Fresh gooseberry ( nellikai / amla ) tea
We all know gooseberry is good , in fact excellent .
We all want to take it regularly , but do we actually do this?
Just as all the other healthy habits which we want to practice like, I will start exercising , I will start reading etc etc... this also remains only a plan and we end up taking burgers and pizza regularly.
We can develop healthy habits , so that we actually do these things regularly. Starting your day with a healthy tea with fruits and herbs , whichever is seasonally available will be indeed a good start.
Right now I am having a fresh gooseberry tea and it tastes and feels good .
We do take lot of herbal and fruit tea , but the expensive imported dried powders from shops will never give you the same satisfaction and goodness of a tea brewed with fresh fruits.
Tip for gooseberry tea
Small Indian gooseberry, which is not hybrid is more beneficial , but it is difficult to get to see these days .Take 2 gooseberries , deseed and crush in a mixer or stone with little water and strain it to take the juice .
Add this to prepared light black tea, but don't boil it ,as we want to preserve all the vitamin c in it , which will be lost in the boiling process . Add sugar , as required .
The colour changes , but the taste changes too and you will have the sweetness lingering in your mouth long after drinking.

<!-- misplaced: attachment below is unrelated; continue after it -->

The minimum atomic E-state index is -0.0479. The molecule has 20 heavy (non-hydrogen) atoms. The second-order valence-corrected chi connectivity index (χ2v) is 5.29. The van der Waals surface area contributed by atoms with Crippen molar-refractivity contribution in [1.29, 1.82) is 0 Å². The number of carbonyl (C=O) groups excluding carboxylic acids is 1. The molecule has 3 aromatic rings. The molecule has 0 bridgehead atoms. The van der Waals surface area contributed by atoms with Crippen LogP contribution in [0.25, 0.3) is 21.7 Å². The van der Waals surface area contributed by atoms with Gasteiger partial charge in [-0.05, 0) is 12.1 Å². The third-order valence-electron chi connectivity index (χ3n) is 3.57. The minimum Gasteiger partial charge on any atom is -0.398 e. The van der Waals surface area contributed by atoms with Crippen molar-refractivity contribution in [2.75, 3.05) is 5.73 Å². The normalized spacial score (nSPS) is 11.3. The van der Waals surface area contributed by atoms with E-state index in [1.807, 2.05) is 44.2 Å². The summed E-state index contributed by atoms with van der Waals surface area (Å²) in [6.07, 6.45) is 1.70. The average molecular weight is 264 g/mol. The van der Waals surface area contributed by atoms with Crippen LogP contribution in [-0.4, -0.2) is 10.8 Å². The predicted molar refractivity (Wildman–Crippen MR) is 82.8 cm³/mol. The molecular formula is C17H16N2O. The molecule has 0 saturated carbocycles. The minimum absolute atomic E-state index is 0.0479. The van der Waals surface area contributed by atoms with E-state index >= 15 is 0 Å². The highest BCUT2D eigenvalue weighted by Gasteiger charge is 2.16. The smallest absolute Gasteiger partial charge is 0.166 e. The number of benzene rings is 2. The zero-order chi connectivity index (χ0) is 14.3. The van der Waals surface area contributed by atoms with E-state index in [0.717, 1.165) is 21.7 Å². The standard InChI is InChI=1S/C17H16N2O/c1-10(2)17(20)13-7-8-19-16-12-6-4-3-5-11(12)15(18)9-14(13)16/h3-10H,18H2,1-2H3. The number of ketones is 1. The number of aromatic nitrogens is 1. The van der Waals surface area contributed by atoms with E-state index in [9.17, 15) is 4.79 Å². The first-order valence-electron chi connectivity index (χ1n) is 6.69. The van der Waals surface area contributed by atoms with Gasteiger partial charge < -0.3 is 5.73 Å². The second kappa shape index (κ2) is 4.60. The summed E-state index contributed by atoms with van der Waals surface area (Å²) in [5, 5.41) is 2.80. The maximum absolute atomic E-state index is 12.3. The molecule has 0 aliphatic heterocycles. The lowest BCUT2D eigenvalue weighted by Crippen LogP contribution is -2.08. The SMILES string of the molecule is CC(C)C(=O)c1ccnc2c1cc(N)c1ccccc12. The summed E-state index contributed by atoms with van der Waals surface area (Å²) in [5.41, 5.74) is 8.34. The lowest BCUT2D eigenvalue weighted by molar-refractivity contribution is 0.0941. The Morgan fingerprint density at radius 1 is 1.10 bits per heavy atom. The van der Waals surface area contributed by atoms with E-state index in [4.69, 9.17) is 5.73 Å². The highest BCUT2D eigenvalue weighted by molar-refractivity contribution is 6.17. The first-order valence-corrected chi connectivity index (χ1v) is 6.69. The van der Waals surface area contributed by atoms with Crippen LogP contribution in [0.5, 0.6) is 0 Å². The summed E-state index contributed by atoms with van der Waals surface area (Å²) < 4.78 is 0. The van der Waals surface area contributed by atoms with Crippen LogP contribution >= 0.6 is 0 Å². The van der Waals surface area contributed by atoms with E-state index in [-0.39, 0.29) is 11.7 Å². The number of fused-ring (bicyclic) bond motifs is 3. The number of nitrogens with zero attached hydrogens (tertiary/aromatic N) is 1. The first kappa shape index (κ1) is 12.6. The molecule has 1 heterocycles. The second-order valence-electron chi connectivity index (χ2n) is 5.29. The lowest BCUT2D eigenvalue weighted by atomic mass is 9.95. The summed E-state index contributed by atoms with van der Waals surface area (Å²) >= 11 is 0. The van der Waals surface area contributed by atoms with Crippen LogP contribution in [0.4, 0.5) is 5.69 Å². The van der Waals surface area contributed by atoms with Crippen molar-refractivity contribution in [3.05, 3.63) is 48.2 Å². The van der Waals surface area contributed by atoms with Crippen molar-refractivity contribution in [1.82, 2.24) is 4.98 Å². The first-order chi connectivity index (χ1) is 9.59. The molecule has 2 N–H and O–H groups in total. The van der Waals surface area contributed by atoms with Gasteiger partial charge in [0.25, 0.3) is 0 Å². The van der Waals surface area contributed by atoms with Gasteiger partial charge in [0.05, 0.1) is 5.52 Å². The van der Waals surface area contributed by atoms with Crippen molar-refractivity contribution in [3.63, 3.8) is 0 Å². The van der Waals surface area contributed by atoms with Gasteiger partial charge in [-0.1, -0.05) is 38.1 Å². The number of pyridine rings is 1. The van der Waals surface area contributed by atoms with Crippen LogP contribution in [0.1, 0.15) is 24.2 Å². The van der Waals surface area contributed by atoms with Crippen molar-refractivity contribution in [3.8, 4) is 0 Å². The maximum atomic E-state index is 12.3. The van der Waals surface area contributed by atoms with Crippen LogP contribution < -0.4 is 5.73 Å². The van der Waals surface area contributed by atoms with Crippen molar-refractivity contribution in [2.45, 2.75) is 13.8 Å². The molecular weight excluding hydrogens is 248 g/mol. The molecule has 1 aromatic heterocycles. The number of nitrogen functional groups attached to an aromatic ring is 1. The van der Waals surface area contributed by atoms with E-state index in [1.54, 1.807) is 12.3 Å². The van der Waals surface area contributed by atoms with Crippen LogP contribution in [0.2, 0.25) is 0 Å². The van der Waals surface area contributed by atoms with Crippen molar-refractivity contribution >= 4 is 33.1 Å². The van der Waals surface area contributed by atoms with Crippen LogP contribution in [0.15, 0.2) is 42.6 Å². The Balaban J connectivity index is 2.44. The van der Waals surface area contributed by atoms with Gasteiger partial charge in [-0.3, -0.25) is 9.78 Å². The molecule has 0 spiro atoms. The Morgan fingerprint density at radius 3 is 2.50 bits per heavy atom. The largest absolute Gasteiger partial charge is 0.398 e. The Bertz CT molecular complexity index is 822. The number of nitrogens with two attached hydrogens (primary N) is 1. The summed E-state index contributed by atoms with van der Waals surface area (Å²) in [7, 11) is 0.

Health benefits of gooseberries
They are packed with significant amounts of phenolic phytochemicals especially flavones and anthocyanins. These compounds have been found to have numerous health-benefiting effects against cancer, ageing, inflammation, infertility and neurological diseases.
They have moderately well anti-oxidant values. At 3277 umol TE/100g, gooseberries have oxygen radical absorbance capacity (ORAC) value comparable to that of red currants (3387umol TE/100g).
The gooseberries are moderate source of vitamin-C. 100 g of fresh berries provide 27.7 mcg or 46% of daily-recommended intake values of vitamin C. Research studies have shown that consumption of fruits rich in vitamin C helps body develop immunity against infectious agents and help scavenge harmful oxygen free radicals from the body.
They also contain some amount of vitamin A. 100 g berries has 290 IU or 10 % of RDA of this vitamin. Vitamin A is required for maintaining integrity of mucus membranes and skin, and essential component of visual cycle. In addition, consumption of natural fruits rich in vitamins and flavonoid anti-oxidants has been found to protect from lung and oral cavity cancers.
Fresh gooseberries contain small amounts of essential vitamins such as pyridoxine (vitamin B-6), pantothenic acid (vitamin B5), folates, and thiamin (vitamin B-1). Some of these vitamins are essential in the sense that the body requires them for metabolism from external sources to replenish.
gooseberries contain adequate levels of minerals such as copper, calcium, phosphorus, manganese, magnesium, and potassium.
Indian gooseberries (amla) are exceptionally rich in vitamin C. However, their anti-oxidant properties come from other anti-oxidant compounds tannins (emblicanin, punigluconin, pedunculagin etc).